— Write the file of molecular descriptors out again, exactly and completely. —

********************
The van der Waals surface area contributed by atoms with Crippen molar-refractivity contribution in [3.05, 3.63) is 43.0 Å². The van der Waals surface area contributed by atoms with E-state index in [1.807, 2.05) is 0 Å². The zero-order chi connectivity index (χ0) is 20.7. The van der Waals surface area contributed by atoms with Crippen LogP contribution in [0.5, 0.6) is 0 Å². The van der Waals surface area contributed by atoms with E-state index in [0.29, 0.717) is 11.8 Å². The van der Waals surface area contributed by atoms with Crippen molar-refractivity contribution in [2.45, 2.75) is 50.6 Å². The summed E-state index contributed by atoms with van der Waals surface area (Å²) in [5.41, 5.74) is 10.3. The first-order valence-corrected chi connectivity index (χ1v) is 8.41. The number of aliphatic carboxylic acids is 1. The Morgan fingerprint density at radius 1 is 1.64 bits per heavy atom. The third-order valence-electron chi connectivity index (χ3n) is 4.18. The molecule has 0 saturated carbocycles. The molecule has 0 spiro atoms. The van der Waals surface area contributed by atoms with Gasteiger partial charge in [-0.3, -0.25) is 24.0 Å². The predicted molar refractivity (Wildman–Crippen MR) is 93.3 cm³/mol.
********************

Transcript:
The van der Waals surface area contributed by atoms with Crippen molar-refractivity contribution in [3.05, 3.63) is 43.0 Å². The van der Waals surface area contributed by atoms with E-state index in [1.807, 2.05) is 0 Å². The zero-order chi connectivity index (χ0) is 20.7. The van der Waals surface area contributed by atoms with Crippen LogP contribution in [0.5, 0.6) is 0 Å². The van der Waals surface area contributed by atoms with E-state index in [0.29, 0.717) is 11.8 Å². The van der Waals surface area contributed by atoms with Crippen molar-refractivity contribution in [2.45, 2.75) is 50.6 Å². The summed E-state index contributed by atoms with van der Waals surface area (Å²) in [5.41, 5.74) is 10.3. The first-order valence-corrected chi connectivity index (χ1v) is 8.41. The number of aliphatic carboxylic acids is 1. The Morgan fingerprint density at radius 1 is 1.64 bits per heavy atom. The third-order valence-electron chi connectivity index (χ3n) is 4.18. The molecule has 0 saturated carbocycles. The molecule has 0 spiro atoms. The van der Waals surface area contributed by atoms with Gasteiger partial charge in [-0.3, -0.25) is 24.0 Å². The predicted molar refractivity (Wildman–Crippen MR) is 93.3 cm³/mol.